Dear Annie: Except for a five-month period when I was married, I've lived with my father my entire life. My great-grandma lived with Dad, even while he was married. This means my father has never lived alone.
My boyfriend and I plan to get a house soon, and I haven't told my father. Dad truly cannot be by himself, and he's very unpleasant when he doesn't get his way. I love him to death, but my 4-year-old son and I can't live here forever.
Living with Dad is hard. I'm like his personal servant. I've tried talking to my grandmother, who tells me not to let Dad stop me from moving on with my life. Then she calls my father and tells him I "don't want to be stuck taking care of him." This doesn't help.
Dad is 60 years old, and his company is about to go under. He won't be able to start another career. He claims he has no problem with my leaving as long as we find a house with a room for him. But we can't afford a four-bedroom home. The house we've picked is less than a mile away, and he still disapproves. What can we do?Stuck Here Forever
Dear Stuck: Your father is afraid to be alone, but it would engender self-respect and a sense of competence for him to learn how capable he can be. Ease the transition by preparing some meals and putting them in the freezer with instructions, and by visiting daily to see that he is OK and to reassure him that you are nearby. Invite him for dinner the first week you move out. Then push him to get involved in activities that will make him less dependent on you. Would he get a part-time job, join a health club, choir, art class, theater group or political organization? Can he teach a class or volunteer to run local tours? Be patient but firm. He needs to know you are moving on and out.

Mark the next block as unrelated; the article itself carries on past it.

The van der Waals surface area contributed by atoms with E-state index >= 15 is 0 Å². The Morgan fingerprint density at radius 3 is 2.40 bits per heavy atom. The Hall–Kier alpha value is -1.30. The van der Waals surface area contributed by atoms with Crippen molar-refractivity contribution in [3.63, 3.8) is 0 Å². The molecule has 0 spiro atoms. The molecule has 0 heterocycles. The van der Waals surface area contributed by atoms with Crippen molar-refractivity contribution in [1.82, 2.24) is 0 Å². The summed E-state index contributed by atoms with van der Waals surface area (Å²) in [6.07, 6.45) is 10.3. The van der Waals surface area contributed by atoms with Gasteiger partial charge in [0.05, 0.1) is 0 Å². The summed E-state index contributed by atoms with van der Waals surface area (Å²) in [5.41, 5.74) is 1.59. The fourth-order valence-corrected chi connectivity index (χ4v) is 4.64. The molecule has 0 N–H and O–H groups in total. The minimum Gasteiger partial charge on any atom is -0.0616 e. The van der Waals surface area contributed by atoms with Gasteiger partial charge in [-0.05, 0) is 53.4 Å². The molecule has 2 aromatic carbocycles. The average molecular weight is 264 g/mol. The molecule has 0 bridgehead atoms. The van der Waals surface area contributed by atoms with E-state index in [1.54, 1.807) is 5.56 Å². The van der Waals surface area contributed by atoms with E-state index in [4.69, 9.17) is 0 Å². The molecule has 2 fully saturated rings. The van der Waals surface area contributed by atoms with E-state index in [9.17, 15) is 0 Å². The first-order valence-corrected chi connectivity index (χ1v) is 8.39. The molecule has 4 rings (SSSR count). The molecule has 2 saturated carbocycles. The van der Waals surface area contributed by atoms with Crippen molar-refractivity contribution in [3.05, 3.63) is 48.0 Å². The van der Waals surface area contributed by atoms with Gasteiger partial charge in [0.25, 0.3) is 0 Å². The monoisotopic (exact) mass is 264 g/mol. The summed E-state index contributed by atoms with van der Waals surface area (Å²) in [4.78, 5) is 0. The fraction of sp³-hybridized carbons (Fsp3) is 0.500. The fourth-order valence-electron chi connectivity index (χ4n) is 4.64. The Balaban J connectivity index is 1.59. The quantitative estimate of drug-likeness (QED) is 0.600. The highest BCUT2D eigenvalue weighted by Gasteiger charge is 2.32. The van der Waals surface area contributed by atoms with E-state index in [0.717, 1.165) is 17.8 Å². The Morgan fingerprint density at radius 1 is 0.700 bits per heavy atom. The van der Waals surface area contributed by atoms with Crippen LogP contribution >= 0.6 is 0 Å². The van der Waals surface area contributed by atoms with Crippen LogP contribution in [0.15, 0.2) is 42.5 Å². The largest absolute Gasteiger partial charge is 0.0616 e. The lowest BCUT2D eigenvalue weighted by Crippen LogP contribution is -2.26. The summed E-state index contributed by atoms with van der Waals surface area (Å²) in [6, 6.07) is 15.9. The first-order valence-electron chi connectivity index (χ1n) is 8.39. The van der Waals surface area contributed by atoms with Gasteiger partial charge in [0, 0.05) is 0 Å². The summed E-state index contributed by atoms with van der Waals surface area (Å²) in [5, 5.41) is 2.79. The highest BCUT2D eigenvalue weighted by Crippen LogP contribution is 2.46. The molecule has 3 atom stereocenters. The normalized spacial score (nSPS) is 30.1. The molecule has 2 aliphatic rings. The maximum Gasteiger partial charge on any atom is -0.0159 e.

Dear Annie: I have neighbors on all sides. We have driveways and garages, but our homes also allow for plenty of parking on the street.
The family that lives directly across from me constantly parks their cars in front of my house rather than on their side of the street. They also have a portable basketball hoop that their kids like to put near my driveway. I sometimes pull my car out of the garage and park it in front of my house just so they can't use the space. They don't get the hint.
Isn't there some unwritten rule that you put your things in front of your own home? Am I too sensitive?Annoyed in Colorado
Dear Annoyed: Whenever possible, people should park their cars (and their basketball hoops) in their own space and not irritate the neighbors. Drop by to say hello and politely mention that you occasionally need the area in front of your house and would appreciate it if they'd use their side of the street. (Of course, if you don't actually ever need this space, there's no reason not to cede it to the neighbors.)
Dear Annie: I read your column faithfully. I would like to recommend an organization that is available nationwide and free to innocent victims of crime and their families.
Anyone who has been the victim of a hit-and-run, assault, murder, elder or child abuse, or other crime may be eligible for compensation to help pay for medical and dental bills, counseling, lost wages, burial costs, etc. Contact The Center for Victims Rights (sunco.com/victim). Independent Victim Advocate, Lecanto, Fla.
Dear Annie: I have a 14-year-old grandson who is a hugger. "Teddy" will say hello and goodbye with a hug, which is great. But my concern is how much he wants to hug in between.
It's not unusual for Teddy to walk up two or three times during a visit and want a hug. And they aren't brief hugs. I am concerned about a boy this age wanting to be hugged so much, so often. He gets plenty of affection from his parents. What should be said to him and by whom? Concerned GrandmaDear Grandma: Some kids, boys as well as girls, are huggers. They love the physical contact, and by itself, it's nothing to worry about. Is this a recent phenomenon? Does Teddy hug women more than men? (Some young boys use hugging as an acceptable way to touch women.) Is Teddy's intellectual and physical development normal? If so, he's likely to tone down the hugging as he gets older, and we'd let his parents handle it. Say nothing.
Annie's Mailbox is written by Kathy Mitchell and Marcy Sugar, longtime editors of the Ann Landers column. Please e-mail your questions to email@example.com, or write to: Annie's Mailbox, P.O. Box 118190, Chicago, IL 60611. © Creators Syndicate Inc.